“Jennifer and I share the same views on climate and how big a problem it is worldwide,” said Brad Ringeisen, executive director of the Institute for Innovative Genomics (IGI). “We just don’t want to sit idly by.”
Climate experts overwhelmingly agree that the only way to truly combat climate change is to reduce the amount of greenhouse gases we put into the air when we burn fossil fuels to generate electricity or to power trains, planes and cars. But humans are already pumping so much pollution into the atmosphere that heats the planet, and we also need to find ways to clean up some of the existing mess and prevent more catastrophic climate change. One of the ways to achieve this is through plants. Plants naturally absorb carbon dioxide, a common greenhouse gas, during photosynthesis. Eventually, they transfer this carbon into the soil.
CRISPR can be used to make precise changes to a plant’s genome to produce desirable traits. In IGI’s carbon removal mission, there are three targets for gene editing. First, it tries to make plants’ photosynthesis more efficient so they can better capture as much carbon dioxide as possible. Second, IGI is interested in developing crops with longer root systems. Plants transfer carbon into the soil through their roots (and from the rest of their bodies when they die). Longer roots can deposit carbon deep in the soil so it can’t be released into the atmosphere again as easily. A similar effort is underway to influence the genes of plants and develop crops with stronger root systems at the Salk Institute for Biological Studies, which received $30 million in 2020 funding from the Bezos Earth Fund.
This brings us to the third aspect of IGI research: improving the ability of soils to store, rather than release, greenhouse gases. Soils typically don’t store carbon for very long. It escapes back into the atmosphere through respiration as soil microbes break down plant matter. And techniques used in modern agriculture, such as tillage, speed up this process, causing soils to lose more carbon. One potential outcome of IGI’s CRISPR research, according to Ringeisen, is that a product could be added to soil to foster a soil microbiome that retains carbon for longer.
These are heavy tasks, and there is still a long way to go. $11 million from the Chan-Zuckerberg Initiative funded the three-year research, which Ringeisen expects to have “a real impact within seven to ten years.” Even if they successfully genetically engineer plants and soil microbes within this time frame, scaling up to have a meaningful impact on climate will remain a formidable challenge.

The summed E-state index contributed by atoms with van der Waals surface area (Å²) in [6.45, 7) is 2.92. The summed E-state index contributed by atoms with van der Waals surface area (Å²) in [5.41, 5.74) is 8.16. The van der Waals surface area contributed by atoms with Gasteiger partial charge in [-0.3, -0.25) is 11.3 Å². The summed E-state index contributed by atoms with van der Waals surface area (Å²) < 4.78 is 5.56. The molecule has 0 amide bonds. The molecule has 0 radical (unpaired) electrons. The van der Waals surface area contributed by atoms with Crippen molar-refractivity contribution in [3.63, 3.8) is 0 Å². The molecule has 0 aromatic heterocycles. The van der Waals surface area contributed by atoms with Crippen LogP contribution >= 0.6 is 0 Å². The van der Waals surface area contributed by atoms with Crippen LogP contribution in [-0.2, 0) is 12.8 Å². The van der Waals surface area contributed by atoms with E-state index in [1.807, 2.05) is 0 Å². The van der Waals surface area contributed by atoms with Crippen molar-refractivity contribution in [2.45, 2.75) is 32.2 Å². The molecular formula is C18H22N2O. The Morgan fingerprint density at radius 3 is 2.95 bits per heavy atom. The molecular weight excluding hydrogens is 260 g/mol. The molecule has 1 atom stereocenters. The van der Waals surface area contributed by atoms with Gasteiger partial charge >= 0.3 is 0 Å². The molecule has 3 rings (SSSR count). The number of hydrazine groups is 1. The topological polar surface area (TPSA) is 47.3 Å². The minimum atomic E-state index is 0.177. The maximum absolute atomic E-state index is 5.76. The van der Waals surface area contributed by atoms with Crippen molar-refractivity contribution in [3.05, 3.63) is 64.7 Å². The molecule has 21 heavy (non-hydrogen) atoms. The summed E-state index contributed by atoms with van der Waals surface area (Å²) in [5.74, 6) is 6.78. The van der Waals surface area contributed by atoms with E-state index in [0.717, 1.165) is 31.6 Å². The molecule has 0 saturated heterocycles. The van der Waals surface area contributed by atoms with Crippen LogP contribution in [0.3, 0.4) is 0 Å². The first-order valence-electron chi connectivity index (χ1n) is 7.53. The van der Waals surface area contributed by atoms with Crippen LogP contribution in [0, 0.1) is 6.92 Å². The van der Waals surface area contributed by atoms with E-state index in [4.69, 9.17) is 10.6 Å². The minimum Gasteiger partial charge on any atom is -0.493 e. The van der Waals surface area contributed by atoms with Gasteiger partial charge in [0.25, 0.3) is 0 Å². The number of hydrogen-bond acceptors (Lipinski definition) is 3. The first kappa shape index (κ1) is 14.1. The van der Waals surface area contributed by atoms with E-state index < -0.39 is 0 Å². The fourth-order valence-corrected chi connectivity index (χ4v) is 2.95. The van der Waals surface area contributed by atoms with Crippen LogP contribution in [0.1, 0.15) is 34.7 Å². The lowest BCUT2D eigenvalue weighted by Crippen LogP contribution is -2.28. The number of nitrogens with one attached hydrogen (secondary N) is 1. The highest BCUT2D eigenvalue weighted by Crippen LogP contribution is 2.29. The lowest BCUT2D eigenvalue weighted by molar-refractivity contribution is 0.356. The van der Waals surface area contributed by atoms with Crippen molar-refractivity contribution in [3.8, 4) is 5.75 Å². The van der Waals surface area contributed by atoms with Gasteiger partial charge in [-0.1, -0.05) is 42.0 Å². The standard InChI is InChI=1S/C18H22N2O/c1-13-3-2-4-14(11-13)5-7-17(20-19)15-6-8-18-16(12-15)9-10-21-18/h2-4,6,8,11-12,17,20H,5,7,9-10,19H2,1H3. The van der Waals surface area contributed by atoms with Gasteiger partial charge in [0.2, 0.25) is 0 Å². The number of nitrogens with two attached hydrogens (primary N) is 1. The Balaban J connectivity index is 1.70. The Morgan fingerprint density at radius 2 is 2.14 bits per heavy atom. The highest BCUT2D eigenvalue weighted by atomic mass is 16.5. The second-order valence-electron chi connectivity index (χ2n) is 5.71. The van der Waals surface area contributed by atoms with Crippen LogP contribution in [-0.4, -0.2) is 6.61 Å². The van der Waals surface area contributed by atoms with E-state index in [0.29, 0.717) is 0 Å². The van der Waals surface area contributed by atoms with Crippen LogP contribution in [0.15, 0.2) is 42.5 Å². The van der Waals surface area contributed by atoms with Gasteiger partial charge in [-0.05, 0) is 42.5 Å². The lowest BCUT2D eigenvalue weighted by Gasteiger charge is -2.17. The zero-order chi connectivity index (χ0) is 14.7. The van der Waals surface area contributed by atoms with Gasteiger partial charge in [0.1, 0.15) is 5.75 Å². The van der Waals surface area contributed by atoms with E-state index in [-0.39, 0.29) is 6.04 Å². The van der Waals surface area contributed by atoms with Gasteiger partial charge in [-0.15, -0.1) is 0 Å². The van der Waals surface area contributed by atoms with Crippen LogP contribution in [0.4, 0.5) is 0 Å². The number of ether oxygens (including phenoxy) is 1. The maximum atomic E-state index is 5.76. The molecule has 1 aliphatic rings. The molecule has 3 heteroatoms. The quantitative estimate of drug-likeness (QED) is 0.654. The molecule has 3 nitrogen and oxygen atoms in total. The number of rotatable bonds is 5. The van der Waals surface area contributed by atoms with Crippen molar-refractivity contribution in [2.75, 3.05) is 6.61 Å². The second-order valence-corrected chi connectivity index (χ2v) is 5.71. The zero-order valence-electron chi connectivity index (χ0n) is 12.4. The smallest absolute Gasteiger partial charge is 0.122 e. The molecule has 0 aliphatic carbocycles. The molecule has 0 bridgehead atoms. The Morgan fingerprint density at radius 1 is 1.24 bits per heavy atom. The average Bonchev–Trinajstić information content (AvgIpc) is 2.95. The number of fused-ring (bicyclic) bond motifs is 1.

“Plants are already extremely efficient carbon-fixing machines, the result of millions of years of evolution, so I still don’t believe CRISPR can do the work we need,” César Terrer, an assistant professor at MIT, wrote in an email. There’s a lot of work being done at scale to improve carbon sequestration.”
Terrer was not involved in the project, but he was a former researcher at Lawrence Livermore National Laboratory, one of the participating institutions. “If anyone can do it, it’s them.” Transforming nature to help us combat climate change could distract from the more pressing need to reduce greenhouse gas pollution in the first place.
Agriculture is already responsible for its own huge carbon footprint – much of which comes from livestock and fertilizers. Rice cultivation is also a big culprit in methane emissions, as wet paddy fields are ideal homes for methane-producing microbes. IGI is also working to address this issue, again looking at altering the root system and microbes in the soil.
According to Ringeisen, the rice genome is easier to manipulate than other crops, in part because it has been studied a lot and is well understood. One of the scientists involved in the IGI program is Pamela Ronald, best known for his research using a different type of genetic engineering (more like precision breeding) to develop rice varieties that survive flooding longer than other types of rice. The rice is now grown by more than 6 million farmers in India and Bangladesh, according to Ronald’s lab at UC Davis.
IGI’s work doesn’t stop with rice. Sorghum is another prime candidate for gene editing to boost carbon removal, according to Ringeisen. He also hopes that any new varieties they develop will give farmers additional incentives, such as better harvests from more efficient photosynthesis. But that’s still years away. IGI hopes to begin international field trials with farmers about three years after their work on CRISPR rice begins.